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The Grove of the Underworld. 89

Oriental influence, says;—' Zas [Zeus] makes a veil large and beautiful, and works on it Earth and Ogen,1 and the palace of Og&n;'2 and this veil which is identical with the starry peplos of Harmonia, the bride of Kadraos ' the Easterner,' i.e., the Sun,3 whose marriage with stellar space completes kosmic order, the god hangs on a winged oak (17 vnoirrepos Spv<s). M. Maury well observes on the myth, 'C'est la evidemment une image de la voute du firmament, souvent figuree par un voile, et auquel un arbre est donne pour support. II y a Ik une conception toute semblable a celle de l'arbre Yggdrasil de la mythor logie scandinave, dont les racines s'etendent jusqu'au Niflheim et dont la tige s'eleve dans lescieux.'4 At Eagnarok 'The-Twilight-of-the-gods,' the conclusion of the present state of things, the gigantic kosmic ashtree Yggdrasil groans, trembles, and is set on fire; but a man and woman Lifthrasir (' Life-raiser '), and Lif (' Life') are preserved amid the general destruction in a sacred grove called Hoddmimir's Holt,6 which M. Darmesteter calls the 'bois Hoddmimir equivalent du frene Yggdrasil,'6 a statement that is correct in a certain sense but not absolutely. Hoddmimir signifies 'Circle-Mimir' or ' Sphere Mimir,' that is to say, the physical Mimir1 or ocean like the Midhgardhsormr (Great-sea-serpent), encircles the earth, and when the latter is consumed Lifthrasir and Lif are safely conveyed across ocean to the far ocean-grove, which we find in Homer;—' When thou hast sailed in the ship across the stream Okeanos [Hoddmimir], where are groves of Persephoneia [the Queen of the Underworld], poplars and willows.'2 Stesichoros,8 B.C. 632-552, tells how Halios (Eelios, Helios), Hyperi6n's son, i.e., son of the Climbing Sun of morning, like the Yedic Yama found out the way to the happy world which is in the west; and sailed in his golden boatcup, which he afterwards lent to his 'dedoublement' Herakles, o'er ocean to see his dear ones in the sacred laurel4 grove; and Mr. Buskin, following Pindar,6 tells us that the Greeks ' had sometimes a prophet to tell them of a land "where there is sun alike by day and alike by night, where they shall need no more to trouble the earth by strength of hands for daily bread, but the ocean breezes blow around the blessed islands, and golden flowers burn on their bright trees for evermore."'6 These abodes form the western Garden of the Hesperides, where are the golden solar apples of life that resemble the fruit shown on the Conventional Tree, and were guarded in the unseen The Grove of tlie Underworld. 91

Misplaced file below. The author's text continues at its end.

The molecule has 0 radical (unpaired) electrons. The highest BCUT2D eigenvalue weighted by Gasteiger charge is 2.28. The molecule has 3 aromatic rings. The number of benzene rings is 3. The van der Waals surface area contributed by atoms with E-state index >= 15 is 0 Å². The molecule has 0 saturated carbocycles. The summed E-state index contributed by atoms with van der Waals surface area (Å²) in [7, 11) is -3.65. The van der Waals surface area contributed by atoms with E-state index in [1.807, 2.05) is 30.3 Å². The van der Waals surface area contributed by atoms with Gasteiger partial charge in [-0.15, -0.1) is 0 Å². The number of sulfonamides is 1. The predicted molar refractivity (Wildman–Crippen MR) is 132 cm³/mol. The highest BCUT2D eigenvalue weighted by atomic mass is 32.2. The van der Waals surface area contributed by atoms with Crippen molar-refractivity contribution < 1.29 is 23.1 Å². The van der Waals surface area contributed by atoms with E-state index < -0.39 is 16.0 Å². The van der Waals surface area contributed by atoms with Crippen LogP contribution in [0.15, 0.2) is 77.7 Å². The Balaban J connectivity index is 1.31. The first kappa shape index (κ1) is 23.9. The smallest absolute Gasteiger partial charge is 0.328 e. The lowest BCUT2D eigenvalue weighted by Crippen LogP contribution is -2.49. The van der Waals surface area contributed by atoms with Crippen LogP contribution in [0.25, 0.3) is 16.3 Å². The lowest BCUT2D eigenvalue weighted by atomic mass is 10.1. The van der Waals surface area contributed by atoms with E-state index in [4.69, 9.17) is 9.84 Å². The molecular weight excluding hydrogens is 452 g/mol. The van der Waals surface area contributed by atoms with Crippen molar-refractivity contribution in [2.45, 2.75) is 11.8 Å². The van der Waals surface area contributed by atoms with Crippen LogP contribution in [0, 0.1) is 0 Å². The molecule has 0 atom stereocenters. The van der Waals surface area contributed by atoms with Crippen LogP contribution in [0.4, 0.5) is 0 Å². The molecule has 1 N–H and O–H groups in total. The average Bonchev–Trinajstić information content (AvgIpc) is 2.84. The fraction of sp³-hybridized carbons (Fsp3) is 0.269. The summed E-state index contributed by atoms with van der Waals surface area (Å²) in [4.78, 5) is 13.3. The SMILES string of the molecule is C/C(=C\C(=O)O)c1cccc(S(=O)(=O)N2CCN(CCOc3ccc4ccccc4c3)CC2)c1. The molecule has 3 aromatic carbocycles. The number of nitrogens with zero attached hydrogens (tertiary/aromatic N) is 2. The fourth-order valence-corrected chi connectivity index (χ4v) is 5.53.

1 Cf. Ogyges, Ogre, and the Norse Oegir, ' the Dread.'

* Ap. Clem. Alex. Stromata, vi. 2.

* Kadmos of course also represents Semitic colonisation (vide O. D. M., cap. X. sec. ii., Kadmos and Thebai).

* JfMoire des Religions de la Grtce Antique, iii. 253. "Vide also Lenormant, Let Originet, i. 668.

* For an account and explanation of the Ragnarok-my th, vide K. B. Jr. 11. M. A„ 35 et seq. • O et A, 299.

1 The mental Mimir is 'memory, ' wisdom; cf. Sk. root mi, to measure, judge, observe; Lat. manor, Ang.-Sax, meomer.

i Od. x. 608. s Ap. Atlienaios, li. 4.

4 Is.,' bright' grove. 'The dawn was called bdfyvt), the burning, so was the laurel as wood that burns easily' (Prof. M. Miiller, L. S. L., ii. 549, note. Cf. Pbilodaphnos as an epithet of Apollou and Dionysos).

4 Olymp., ii. u Q. A. i. 50.